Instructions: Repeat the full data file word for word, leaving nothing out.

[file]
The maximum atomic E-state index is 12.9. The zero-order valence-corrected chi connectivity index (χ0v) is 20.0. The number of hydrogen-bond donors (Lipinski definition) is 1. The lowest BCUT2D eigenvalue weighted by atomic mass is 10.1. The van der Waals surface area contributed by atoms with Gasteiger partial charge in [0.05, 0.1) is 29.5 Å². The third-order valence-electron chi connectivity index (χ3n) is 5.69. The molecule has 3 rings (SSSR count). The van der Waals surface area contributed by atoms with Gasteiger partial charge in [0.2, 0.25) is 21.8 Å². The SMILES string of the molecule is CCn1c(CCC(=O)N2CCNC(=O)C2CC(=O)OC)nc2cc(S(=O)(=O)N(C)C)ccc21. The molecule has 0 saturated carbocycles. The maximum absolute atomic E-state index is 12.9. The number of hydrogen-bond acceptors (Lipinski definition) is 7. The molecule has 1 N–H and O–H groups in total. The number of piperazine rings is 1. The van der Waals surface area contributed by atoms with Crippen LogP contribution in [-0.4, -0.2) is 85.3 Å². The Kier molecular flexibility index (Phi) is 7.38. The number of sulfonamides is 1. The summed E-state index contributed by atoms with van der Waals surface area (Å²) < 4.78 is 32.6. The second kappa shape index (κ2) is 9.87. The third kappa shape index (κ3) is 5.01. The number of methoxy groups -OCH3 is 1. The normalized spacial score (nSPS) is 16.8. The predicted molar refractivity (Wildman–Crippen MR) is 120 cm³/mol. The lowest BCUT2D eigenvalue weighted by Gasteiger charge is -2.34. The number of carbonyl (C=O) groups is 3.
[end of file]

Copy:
The maximum atomic E-state index is 12.9. The zero-order valence-corrected chi connectivity index (χ0v) is 20.0. The number of hydrogen-bond donors (Lipinski definition) is 1. The lowest BCUT2D eigenvalue weighted by atomic mass is 10.1. The van der Waals surface area contributed by atoms with Gasteiger partial charge in [0.05, 0.1) is 29.5 Å². The third-order valence-electron chi connectivity index (χ3n) is 5.69. The molecule has 3 rings (SSSR count). The van der Waals surface area contributed by atoms with Gasteiger partial charge in [0.2, 0.25) is 21.8 Å². The SMILES string of the molecule is CCn1c(CCC(=O)N2CCNC(=O)C2CC(=O)OC)nc2cc(S(=O)(=O)N(C)C)ccc21. The molecule has 0 saturated carbocycles. The maximum absolute atomic E-state index is 12.9. The number of hydrogen-bond acceptors (Lipinski definition) is 7. The molecule has 1 N–H and O–H groups in total. The number of piperazine rings is 1. The van der Waals surface area contributed by atoms with Crippen LogP contribution in [-0.4, -0.2) is 85.3 Å². The Kier molecular flexibility index (Phi) is 7.38. The number of sulfonamides is 1. The summed E-state index contributed by atoms with van der Waals surface area (Å²) < 4.78 is 32.6. The second kappa shape index (κ2) is 9.87. The third kappa shape index (κ3) is 5.01. The number of methoxy groups -OCH3 is 1. The normalized spacial score (nSPS) is 16.8. The predicted molar refractivity (Wildman–Crippen MR) is 120 cm³/mol. The lowest BCUT2D eigenvalue weighted by Gasteiger charge is -2.34. The number of carbonyl (C=O) groups is 3.